This fast-paced, action-packed thriller will challenge everything you believe about justice and freedom. It begs the question of what exactly patriotism is - blind allegiance to authority or standing up for what is right as guaranteed in the US Constitution. It's all about delicate balance of power and experience - something gone awry, and something explored through intimate descriptions.
Brent Marks, the lawyer from the number-one best-selling financial thriller Predatory Kill is called upon to seek justice for an innocent client held prisoner in Guantanamo Bay.
When a naturalized American citizen turns up missing in Iraq, Brent Marks fights the Goliath US Government's Patriot Act with its own constitution. Santa Barbara accountant Ahmed Khury responds to the plea of his brother, Sabeen, a suspected money launderer in Iraq. Before Ahmed realizes what has happened to him, he is sent to Guantanamo Bay Detention Camp as a suspected terrorist and is subjected to torture to extract information he doesn't have. The courtroom drama mounts as the drama outside the courtroom explodes, and when murder, corruption, and cover-up enters the picture, nobody, including Brent, is safe. This political thriller novel will challenge everything you think about patriotism, the war on terror, civil liberties, and freedom.
©2015 Times Square Publishing (P)2015 Kenneth Eade
I love espionage, legal, and detective thrillers but listen to most genres. Very frequent reviews. No plot spoilers! Please excuse my typos!
I have noted several times in reviews here that readers/listeners are able to suspend disbelief in order to enjoy fiction. This novel takes that literary license too far by linking the author's notes at the end to the story to the story of the novel. The key claim of the book becomes that at least one US citizen has died at the Guantanamo Bay prison facility. There are also several other major factual errors including the nature of forced feeding and mock executions at the facility (both did occur but not as gruesomely described in this book). The author's notes should have explained that the book over dramatized the situation rather than implying the book details were factual.
I have major issues with the USA Patriot Act as it was passed and as it has been reauthorized several times since. I believe most of the act is unconstitutional.
The fact is that in the 15 years since Guantanamo has been used as a prison in the "War on Terror" exactly one US citizen was held there and it was temporary. His name is Yasser Hamdi. Hamdi was born in the US to Saudi parents and moved to Saudi Arabia as very young child. He did not return to the US until after he was captured in Afghanistan as an adult. He was immediately moved to a North Carolina facility when his citizenship was determined and was later released. He did not die in prison. No US citizen ever died while in custody at Guantanamo and only one was held there briefly. The extensive author's note does nothing to correct that. As a result of that and other gross exaggerations, the story is a lie represented as the truth. I goes far, far beyond literary license. As a result the novel is political garbage.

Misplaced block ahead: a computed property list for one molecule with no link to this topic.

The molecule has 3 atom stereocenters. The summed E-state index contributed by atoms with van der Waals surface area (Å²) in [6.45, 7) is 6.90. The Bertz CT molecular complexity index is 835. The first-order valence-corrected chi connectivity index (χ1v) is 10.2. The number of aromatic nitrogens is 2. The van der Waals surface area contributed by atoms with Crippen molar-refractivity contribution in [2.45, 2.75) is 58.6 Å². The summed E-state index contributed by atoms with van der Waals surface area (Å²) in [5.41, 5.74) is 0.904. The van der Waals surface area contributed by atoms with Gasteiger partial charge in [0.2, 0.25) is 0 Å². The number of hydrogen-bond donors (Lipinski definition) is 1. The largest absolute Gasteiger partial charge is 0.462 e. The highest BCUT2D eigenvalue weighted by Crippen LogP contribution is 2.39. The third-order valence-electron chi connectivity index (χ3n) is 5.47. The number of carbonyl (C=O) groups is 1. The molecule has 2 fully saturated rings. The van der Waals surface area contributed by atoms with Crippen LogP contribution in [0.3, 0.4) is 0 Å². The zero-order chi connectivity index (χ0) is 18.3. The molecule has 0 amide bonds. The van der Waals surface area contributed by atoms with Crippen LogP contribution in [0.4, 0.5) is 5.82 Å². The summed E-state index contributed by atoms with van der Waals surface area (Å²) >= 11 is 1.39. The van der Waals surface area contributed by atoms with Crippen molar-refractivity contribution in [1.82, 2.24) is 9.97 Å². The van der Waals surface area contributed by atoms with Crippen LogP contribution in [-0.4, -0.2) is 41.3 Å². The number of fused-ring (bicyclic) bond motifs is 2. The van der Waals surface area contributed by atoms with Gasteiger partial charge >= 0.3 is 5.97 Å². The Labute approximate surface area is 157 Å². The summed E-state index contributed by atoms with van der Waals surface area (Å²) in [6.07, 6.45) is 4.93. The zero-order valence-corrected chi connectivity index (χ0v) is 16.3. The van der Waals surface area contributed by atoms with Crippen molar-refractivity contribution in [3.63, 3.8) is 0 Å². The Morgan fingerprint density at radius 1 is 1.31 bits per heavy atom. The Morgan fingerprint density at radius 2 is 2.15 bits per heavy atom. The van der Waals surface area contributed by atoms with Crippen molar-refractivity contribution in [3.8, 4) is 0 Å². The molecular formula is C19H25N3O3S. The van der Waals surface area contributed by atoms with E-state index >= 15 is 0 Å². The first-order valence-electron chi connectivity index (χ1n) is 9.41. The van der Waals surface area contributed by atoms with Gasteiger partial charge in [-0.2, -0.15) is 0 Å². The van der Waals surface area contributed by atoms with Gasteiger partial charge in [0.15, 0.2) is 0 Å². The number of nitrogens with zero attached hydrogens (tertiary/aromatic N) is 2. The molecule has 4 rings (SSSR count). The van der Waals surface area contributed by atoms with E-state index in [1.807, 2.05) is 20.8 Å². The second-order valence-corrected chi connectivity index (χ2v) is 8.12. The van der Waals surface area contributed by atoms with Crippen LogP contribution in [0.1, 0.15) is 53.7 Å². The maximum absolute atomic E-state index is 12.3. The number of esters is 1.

Dept Q, Harry Hole... where are you?
...you might enjoy this novel.
I love the premise of this novel. An American of middle eastern dissent is mistakenly arrested as a spy while visiting a brother in Iraq. He is sent to Cuba, where his rights are ignored and is subseqently tortured. A legal battle ensues to free him. All of this seems plausible and very well might have occurred.
There is no question abuses by US personnel occurred at Guantanamo. However, the author falls victim to all or nothing thinking as he relates the story.
In the first few chapters of this book, the author clearly assumes everyone hates George W Bush and considers him stupid. Everyone. He is adamant that Guantanamo is exactly like the Nazi prison camps, and assumes it is a foregone conclusion everyone agrees.
I found his writing childish and petty, despite the fact his premise was clever.
The narration was lacking emotion and very dry.
Two things about this book:
1. All of this authors books were given One star by one buyer who did not leave a review. Most of the books in this series stopped right there. I almost passed this book based on that single one star.
DO NOT PASS THIS BOOK UP!
2. This is a FANTASTIC book! It is based on a naturalized US citizen who is wrongly suspected of terrorism. His home is illegally searched, he is arrested and taken out of the country to Guantanamo where he is tortured endlessly.
The author presents this beautifully. Our hero Brent Marks takes on the case following a catastrophic event and the court room drama that follows is heartbreaking. When the guards from Guantanamo are questioned they of course give very reasonable and "acceptable" answers. It them flashes back to the reality of the situation. One example: when asked if the prisoner was given sustenance answer - Yes. The reality was that he was that he was shackled to a chair, his head restrained with belts and he was force fed with an nasal gastric tube shoved forcefully down his nose and throat.
The narrator is Patrick R. Golden. I have never heard of him before however he did a super job, his accents sounded genuine and his characters were easily distinguishable.
This book deserves to be heard. I also really liked that at the end of the book there is about 10 minutes or so of facts used to back up this fictionalized story.
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